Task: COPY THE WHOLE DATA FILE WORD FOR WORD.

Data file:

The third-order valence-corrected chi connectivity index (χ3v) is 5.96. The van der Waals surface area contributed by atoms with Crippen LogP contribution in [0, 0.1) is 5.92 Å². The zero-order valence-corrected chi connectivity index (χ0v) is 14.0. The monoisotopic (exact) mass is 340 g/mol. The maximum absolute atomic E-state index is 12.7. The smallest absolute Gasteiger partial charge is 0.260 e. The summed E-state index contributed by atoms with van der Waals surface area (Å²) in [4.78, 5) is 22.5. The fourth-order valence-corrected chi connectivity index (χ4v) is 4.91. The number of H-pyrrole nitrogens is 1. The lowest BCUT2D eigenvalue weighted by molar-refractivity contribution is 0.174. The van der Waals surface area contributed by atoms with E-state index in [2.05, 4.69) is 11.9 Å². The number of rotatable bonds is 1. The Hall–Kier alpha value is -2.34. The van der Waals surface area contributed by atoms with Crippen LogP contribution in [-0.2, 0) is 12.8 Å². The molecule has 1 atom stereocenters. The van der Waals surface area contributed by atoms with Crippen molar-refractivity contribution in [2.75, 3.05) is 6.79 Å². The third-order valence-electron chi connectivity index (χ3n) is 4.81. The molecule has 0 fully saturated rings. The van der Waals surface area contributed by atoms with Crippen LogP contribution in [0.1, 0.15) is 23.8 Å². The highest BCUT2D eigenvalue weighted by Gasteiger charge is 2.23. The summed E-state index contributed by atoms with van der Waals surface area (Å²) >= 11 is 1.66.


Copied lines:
The third-order valence-corrected chi connectivity index (χ3v) is 5.96. The van der Waals surface area contributed by atoms with Crippen LogP contribution in [0, 0.1) is 5.92 Å². The zero-order valence-corrected chi connectivity index (χ0v) is 14.0. The monoisotopic (exact) mass is 340 g/mol. The maximum absolute atomic E-state index is 12.7. The smallest absolute Gasteiger partial charge is 0.260 e. The summed E-state index contributed by atoms with van der Waals surface area (Å²) in [4.78, 5) is 22.5. The fourth-order valence-corrected chi connectivity index (χ4v) is 4.91. The number of H-pyrrole nitrogens is 1. The lowest BCUT2D eigenvalue weighted by molar-refractivity contribution is 0.174. The van der Waals surface area contributed by atoms with E-state index in [2.05, 4.69) is 11.9 Å². The number of rotatable bonds is 1. The Hall–Kier alpha value is -2.34. The van der Waals surface area contributed by atoms with Crippen LogP contribution in [-0.2, 0) is 12.8 Å². The molecule has 1 atom stereocenters. The van der Waals surface area contributed by atoms with Crippen molar-refractivity contribution in [2.75, 3.05) is 6.79 Å². The third-order valence-electron chi connectivity index (χ3n) is 4.81. The molecule has 0 fully saturated rings. The van der Waals surface area contributed by atoms with Crippen LogP contribution in [0.1, 0.15) is 23.8 Å². The highest BCUT2D eigenvalue weighted by Gasteiger charge is 2.23. The summed E-state index contributed by atoms with van der Waals surface area (Å²) >= 11 is 1.66.